“The last few bouts of legislation (have) really swung the other way to the point that it’s serving as a disincentive to quit smoking,” he said.

The government is in the midst of its first review of the 2018 legislation that legalized vaping, and appears to be veering away from the narrow path between treating vapes as a harm reduction tool, or a danger in and of themselves.

The harms of vaping relative to smoking tobacco cigarettes are still something of a mystery, but the government’s website suggests it’s safer than inhaling cigarette smoke.

Advocates on both sides of the issue say regulations have become tougher on vapes and have more or less abandoned the product as an alternative to cigarettes, leaving them to wonder how the government plans to deal with cigarette smoking in Canada.

“They bet heavily on harm reduction as a way to address tobacco. It hasn’t worked for them, and they didn’t have a more comprehensive plan,” said Cynthia Callard, executive director of Physicians for a Smoke-Free Canada.

Health Canada’s goal is to reduce the number of people who smoke tobacco to just five per cent by 2035, from about 14.8 per cent in 2019.

An audit of the department shows tobacco smoke is declining in popularity, but mainly because young people aren’t picking up the habit and existing smokers are dying.

Tobacco use is still the leading cause of preventable death and disease in Canada, with approximately 48,000 people dying from smoking-related illnesses every year, the government says.

Vaping remains relatively unpopular for adults over the age of 25, with just three per cent reporting that they vaped within the last month in 2020, according to the results of the Canadian Tobacco and Nicotine Survey. That’s about the same it was in the 2017 Canadian Tobacco Alcohol and Drugs Survey.

But vaping has spiked among youth between 15 and 19 years old, to 14 per cent in 2020 up from six per cent in 2017.

In response, the government clamped down on vaping with a range of regulations, banning promotion and advertising of the products in certain spaces and putting limits on the amount of nicotine that can be in them. It’s also expected to restrict which flavours can be sold.

In their most recent budget, the Liberals proposed an excise tax on vape products as of Oct. 1.

Now, it’s as if Health Canada is fighting the war on two fronts, Callard said.

The department has been focusing resources on youth vaping, leaving anti-smoking groups like Callard’s concerned that a tobacco strategy may be falling by the wayside.

The recent audit shows the department has been taking on projects to reduce tobacco use, but it won’t be enough to meet their own targets.

Meanwhile, advocacy groups like Rights4Vapers say smokers are being punished for making a healthier choice.

“It is probably the only addiction currently where we continue to use fear and shame to get individuals to quit,” said Maria Papaioannoy, the group’s spokesperson and a vape store owner.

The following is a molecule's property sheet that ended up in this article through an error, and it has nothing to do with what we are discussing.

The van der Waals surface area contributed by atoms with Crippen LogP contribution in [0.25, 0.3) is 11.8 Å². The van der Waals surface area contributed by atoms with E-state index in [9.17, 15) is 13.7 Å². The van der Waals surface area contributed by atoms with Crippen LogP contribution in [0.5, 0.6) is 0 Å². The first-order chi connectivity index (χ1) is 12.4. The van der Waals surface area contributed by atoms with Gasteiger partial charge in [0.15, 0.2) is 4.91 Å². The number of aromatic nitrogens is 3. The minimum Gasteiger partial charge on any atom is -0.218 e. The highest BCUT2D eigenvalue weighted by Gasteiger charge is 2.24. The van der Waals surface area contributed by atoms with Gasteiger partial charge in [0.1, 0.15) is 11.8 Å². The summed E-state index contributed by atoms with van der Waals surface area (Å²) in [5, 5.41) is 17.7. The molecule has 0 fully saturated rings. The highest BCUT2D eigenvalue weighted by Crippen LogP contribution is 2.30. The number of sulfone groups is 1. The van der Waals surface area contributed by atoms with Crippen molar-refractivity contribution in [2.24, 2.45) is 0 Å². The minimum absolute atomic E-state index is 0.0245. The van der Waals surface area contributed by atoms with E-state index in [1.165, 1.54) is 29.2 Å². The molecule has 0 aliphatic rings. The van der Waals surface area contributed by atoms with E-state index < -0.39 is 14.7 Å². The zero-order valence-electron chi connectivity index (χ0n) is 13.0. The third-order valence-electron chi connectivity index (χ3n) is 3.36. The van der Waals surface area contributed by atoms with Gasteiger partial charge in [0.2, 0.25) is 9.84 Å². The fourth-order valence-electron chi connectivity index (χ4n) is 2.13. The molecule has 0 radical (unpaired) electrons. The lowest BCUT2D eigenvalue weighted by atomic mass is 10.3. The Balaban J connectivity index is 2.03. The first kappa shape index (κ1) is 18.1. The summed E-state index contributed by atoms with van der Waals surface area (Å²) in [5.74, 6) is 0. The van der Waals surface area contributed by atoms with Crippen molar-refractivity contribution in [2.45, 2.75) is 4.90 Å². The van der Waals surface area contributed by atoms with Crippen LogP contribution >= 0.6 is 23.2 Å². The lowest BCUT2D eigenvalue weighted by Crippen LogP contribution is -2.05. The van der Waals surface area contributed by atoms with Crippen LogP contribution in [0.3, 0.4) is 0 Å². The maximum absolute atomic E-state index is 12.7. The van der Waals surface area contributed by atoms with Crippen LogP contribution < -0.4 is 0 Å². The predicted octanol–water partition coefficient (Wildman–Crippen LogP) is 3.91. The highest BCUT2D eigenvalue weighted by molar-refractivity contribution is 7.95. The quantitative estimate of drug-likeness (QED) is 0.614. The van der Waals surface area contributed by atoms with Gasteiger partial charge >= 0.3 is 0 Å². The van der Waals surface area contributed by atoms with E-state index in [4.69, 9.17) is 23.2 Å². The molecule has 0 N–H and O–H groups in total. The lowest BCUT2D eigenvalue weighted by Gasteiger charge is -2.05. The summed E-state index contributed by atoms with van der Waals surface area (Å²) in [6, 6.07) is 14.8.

The strategy does appear to be at odds with the harm-reduction approach the government has embraced when it comes to to drug use, said David Sweanor, chair of the University of Ottawa’s Centre for Health Law, Policy and Ethics.

“We’ve seen the success replicated numerous times simply by giving people alternatives, which is consistent with what we’ve done with things like clean needles, safe injection sites,” said Sweanor, who contributed to the 1988 Tobacco Products Control Act.

The government must table its legislative review this year. The discussion paper the department released touches almost exclusively on how to toughen vaping regulations, Sweanor said, though that’s not what the legislation was primarily set out to do.

“Is it accomplishing what it’s supposed to be accomplishing? Are there ways that you can improve it?” he said.

“Instead, what we got is a document that takes very few aspects of, primarily, their anti-vaping strategy.”

In the paper the government says the review will focus on vaping regulations because the vaping products market in Canada has changed so much in the years since the law was passed.

The review gives the opportunity to examine whether the act offers the government enough authority to address the rise in youth vaping, the paper said.

“A full assessment of whether the measures taken since the legislation was introduced in 2018 have been effective in responding to the rise in youth vaping will benefit from more time and data. Subsequent reviews will continue to monitor youth use along with other dimensions of the Act,” the document reads.

Advocates for and against using vaping as a way to transition people away from harmful cigarette smoke agree, tobacco is being left out of the conversation.

“Tobacco remains the fundamental problem,” said Callard. “It’s tobacco that continues to kill.”

This report by The Canadian Press was first published May 17, 2022.

 

Laura Osman, The Canadian Press

 

 

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Multiple reports say Marner’s SUV was stolen in an armed carjacking in west Toronto

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There are multiple reports that an SUV belonging to Toronto Maple Leafs star Mitch Marner has been stolen in a carjacking in the city’s west end.

The Toronto Sun, Global News and City TV all quoted unnamed police sources as saying Marner’s black Range Rover was taken outside a movie theatre in Etobicoke.

Police confirmed there was a carjacking without any injuries, but would not give any information out on the victims or witnesses.

The Sun says Marner was shaken but not hurt.

Police tweeted they were called to The Queensway and Islington Avenue area around 7:46 p.m. for reports of a man robbed of his car.

Authorities are looking for three suspects armed with two handguns and a knife, who took off in the stolen vehicle.

Marner and the Leafs were eliminated from the playoffs on Saturday in a seventh and deciding game against the Tampa Bay Lightning.

This report by The Canadian Press was first published May 17, 2022.

 

The Canadian Press